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National Museum of Australia

Collection Explorer



  • Josef Lebovic Gallery collection no. 1(7553)

    Murwillumbah Fire, Sept.15th, 1907
    Como Bridge George's River
    Botanical Gardens - Sydney
    Reid's Albion Hotel
  • Woodleigh Shorthorn Stud collection(85)


    The Woodleigh Shorthorn Stud Collection is an extensive collection of trophies, ribbons, medals, badges, prize certificates, showing equipment and stud cattle photographs. The items are associated with a beef shorthorn stud established by the Davis family of the Corowa district in the early 1950s, and are in good condition.

    These objects record a recent expression of a long tradition of showing stud livestock at agricultural shows in Australia and Britain. Stud competitions at annual shows in Australian cities and regional centres enabled the gradual improvement of sheep and cattle herds. Shorthorn cattle proved adaptable and hardy in Australia, and became one of the dominant breeds. The Woodleigh Shorthorn Stud Collection helps to record the successful establishment of the shorthorn breed in Australia and the role of agricultural shows in enabling the improvement of cattle breeds. The collection also reflects the dramatic changes experienced by the rural sector in the second half of the twentieth century as tightening economic conditions forced many rural families, including the Davis family, to sell their properties.

  • Springfield - Faithfull Family collection(3501)

    Florence Faithfull?) standing with two young girls in a garden setting
    On the Death of Puss
    School report
    Christmas card from Mrs. and Miss Anderson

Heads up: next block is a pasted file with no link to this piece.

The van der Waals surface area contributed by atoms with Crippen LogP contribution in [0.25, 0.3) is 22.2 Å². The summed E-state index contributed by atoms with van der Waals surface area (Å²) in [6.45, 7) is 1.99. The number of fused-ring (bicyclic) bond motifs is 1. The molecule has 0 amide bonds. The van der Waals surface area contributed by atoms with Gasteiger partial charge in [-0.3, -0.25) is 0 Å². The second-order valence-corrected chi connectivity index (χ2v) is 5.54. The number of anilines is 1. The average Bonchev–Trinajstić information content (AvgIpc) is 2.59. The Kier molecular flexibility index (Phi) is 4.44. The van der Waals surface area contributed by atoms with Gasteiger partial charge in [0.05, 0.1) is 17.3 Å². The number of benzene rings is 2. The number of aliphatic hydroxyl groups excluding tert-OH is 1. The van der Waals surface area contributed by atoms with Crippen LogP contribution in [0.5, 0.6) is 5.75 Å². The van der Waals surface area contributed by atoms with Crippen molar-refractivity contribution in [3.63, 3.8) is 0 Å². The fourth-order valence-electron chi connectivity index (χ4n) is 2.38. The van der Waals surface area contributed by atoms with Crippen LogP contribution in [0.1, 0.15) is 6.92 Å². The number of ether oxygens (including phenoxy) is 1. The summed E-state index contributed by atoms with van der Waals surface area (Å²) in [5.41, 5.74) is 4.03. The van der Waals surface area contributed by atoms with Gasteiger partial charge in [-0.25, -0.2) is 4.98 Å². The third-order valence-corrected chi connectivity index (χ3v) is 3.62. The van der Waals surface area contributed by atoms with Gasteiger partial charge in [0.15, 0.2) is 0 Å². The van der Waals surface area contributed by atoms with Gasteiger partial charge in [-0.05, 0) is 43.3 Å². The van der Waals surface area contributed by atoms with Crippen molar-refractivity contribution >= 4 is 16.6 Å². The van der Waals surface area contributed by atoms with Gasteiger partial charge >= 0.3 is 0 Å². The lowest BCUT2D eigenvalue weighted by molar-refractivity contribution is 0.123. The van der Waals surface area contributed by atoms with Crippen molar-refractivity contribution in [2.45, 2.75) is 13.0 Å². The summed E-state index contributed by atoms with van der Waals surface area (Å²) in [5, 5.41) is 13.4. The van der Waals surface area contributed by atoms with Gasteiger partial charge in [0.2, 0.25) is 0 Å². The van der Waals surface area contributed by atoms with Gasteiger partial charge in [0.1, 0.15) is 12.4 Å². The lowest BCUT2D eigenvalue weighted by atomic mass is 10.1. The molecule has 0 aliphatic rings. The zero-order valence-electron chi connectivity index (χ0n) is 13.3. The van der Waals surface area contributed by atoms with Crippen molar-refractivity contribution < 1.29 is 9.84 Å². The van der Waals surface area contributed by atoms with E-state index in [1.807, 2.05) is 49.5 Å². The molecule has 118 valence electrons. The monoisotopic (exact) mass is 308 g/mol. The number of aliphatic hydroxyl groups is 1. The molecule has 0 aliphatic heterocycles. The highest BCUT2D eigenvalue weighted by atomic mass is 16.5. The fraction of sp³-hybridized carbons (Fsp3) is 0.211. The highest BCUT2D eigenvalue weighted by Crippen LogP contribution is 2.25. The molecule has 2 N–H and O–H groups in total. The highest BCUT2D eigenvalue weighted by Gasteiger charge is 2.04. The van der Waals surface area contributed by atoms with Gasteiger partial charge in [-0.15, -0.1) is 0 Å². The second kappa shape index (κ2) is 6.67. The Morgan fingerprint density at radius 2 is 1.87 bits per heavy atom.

The Springfield Collection comprises about 1550 artefacts from Springfield station, south of Goulburn. It includes colonial era costume, a bushranger medal, surveying instruments, a late-19th century landau, firearms and edged weapons, wool samples and Joseph Foveaux's pocket watch and bible. The objects are complemented by over 400 photographs. This diverse collection reflects the growth and economic success of the property, responses to changes in the wool market and the daily lives of the people who have lived on Springfield.

    Springfield has grown from a 518-hectare land grant given to William Pitt Faithfull in 1828 to the current 3183 hectares with ownership remaining in the one family. William Pitt Faithfull established the Springfield Merino Stud in 1838 with ten rams selected from the Macarthur Camden Park stud. The stud evolved slowly over the years until the early 1950s when, under the management of Jim Maple-Brown, a scientific approach to wool-growing was adopted and the stud's name was changed to Fonthill to reflect this.

  • American-Australian Scientific Expedition to Arnhem Land (AASEAL) collection(218)

    The final burial (aka A burial ceremony), work on paper, Yirrkla, 1948
    Painting depicts a rectangular figure with a diamond pattern down the centre
    The Flight of the Morning Star, work on paper, Yirrkala, 1948
    Model of bark coffin, Yirrkala
  • Torrens Island Quarantine Station collection(203)

    Hand-operated washing machine
    Timber rat trap
    Woven cane basket for baby weighing scales
    Commonwealth quarantine station flag

    The South Australian Government established a quarantine station on Torrens Island in 1877 (although there had been a quarantine camp on the island since 1855). It operated as a quarantine station for humans to 1980 and for animals to the mid 1990s. The last large group of people to be isolated at the Torrens Island Quarantine Station were the passengers and crew of the P&O liner Straithaird in 1954.